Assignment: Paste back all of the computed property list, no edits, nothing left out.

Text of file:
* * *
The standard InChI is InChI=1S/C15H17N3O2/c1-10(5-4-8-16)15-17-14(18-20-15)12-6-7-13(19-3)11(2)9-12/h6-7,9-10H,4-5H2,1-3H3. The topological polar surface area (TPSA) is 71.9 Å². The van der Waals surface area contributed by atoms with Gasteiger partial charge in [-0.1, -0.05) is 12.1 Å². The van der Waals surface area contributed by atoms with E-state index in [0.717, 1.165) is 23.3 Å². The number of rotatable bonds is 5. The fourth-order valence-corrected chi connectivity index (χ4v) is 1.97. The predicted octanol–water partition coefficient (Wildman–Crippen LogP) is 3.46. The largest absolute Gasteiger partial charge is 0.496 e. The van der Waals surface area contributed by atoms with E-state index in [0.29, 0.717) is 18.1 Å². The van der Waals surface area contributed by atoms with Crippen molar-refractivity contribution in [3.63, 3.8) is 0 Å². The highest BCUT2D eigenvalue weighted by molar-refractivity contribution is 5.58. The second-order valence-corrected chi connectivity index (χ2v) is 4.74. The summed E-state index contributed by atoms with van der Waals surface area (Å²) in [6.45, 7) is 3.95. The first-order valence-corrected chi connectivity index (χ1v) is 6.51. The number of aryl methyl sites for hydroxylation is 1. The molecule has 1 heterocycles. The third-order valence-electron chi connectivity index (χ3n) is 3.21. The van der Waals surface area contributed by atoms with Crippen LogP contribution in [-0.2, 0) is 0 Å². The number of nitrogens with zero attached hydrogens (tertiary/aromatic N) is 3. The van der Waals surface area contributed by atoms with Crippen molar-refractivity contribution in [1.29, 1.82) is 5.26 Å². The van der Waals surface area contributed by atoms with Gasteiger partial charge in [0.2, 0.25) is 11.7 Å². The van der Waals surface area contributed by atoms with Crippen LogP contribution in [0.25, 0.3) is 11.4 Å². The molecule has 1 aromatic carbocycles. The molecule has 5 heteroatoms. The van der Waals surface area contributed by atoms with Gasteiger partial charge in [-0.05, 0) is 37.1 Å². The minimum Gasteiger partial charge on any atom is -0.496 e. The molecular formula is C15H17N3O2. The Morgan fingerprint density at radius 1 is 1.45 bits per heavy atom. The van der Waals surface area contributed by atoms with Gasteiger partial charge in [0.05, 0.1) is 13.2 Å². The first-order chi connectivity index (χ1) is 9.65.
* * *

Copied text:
The standard InChI is InChI=1S/C15H17N3O2/c1-10(5-4-8-16)15-17-14(18-20-15)12-6-7-13(19-3)11(2)9-12/h6-7,9-10H,4-5H2,1-3H3. The topological polar surface area (TPSA) is 71.9 Å². The van der Waals surface area contributed by atoms with Gasteiger partial charge in [-0.1, -0.05) is 12.1 Å². The van der Waals surface area contributed by atoms with E-state index in [0.717, 1.165) is 23.3 Å². The number of rotatable bonds is 5. The fourth-order valence-corrected chi connectivity index (χ4v) is 1.97. The predicted octanol–water partition coefficient (Wildman–Crippen LogP) is 3.46. The largest absolute Gasteiger partial charge is 0.496 e. The van der Waals surface area contributed by atoms with E-state index in [0.29, 0.717) is 18.1 Å². The van der Waals surface area contributed by atoms with Crippen molar-refractivity contribution in [3.63, 3.8) is 0 Å². The highest BCUT2D eigenvalue weighted by molar-refractivity contribution is 5.58. The second-order valence-corrected chi connectivity index (χ2v) is 4.74. The summed E-state index contributed by atoms with van der Waals surface area (Å²) in [6.45, 7) is 3.95. The first-order valence-corrected chi connectivity index (χ1v) is 6.51. The number of aryl methyl sites for hydroxylation is 1. The molecule has 1 heterocycles. The third-order valence-electron chi connectivity index (χ3n) is 3.21. The van der Waals surface area contributed by atoms with Crippen LogP contribution in [-0.2, 0) is 0 Å². The number of nitrogens with zero attached hydrogens (tertiary/aromatic N) is 3. The van der Waals surface area contributed by atoms with Crippen molar-refractivity contribution in [1.29, 1.82) is 5.26 Å². The van der Waals surface area contributed by atoms with Gasteiger partial charge in [0.2, 0.25) is 11.7 Å². The van der Waals surface area contributed by atoms with Crippen LogP contribution in [0.25, 0.3) is 11.4 Å². The molecule has 1 aromatic carbocycles. The molecule has 5 heteroatoms. The van der Waals surface area contributed by atoms with Gasteiger partial charge in [-0.05, 0) is 37.1 Å². The minimum Gasteiger partial charge on any atom is -0.496 e. The molecular formula is C15H17N3O2. The Morgan fingerprint density at radius 1 is 1.45 bits per heavy atom. The van der Waals surface area contributed by atoms with Gasteiger partial charge in [0.05, 0.1) is 13.2 Å². The first-order chi connectivity index (χ1) is 9.65.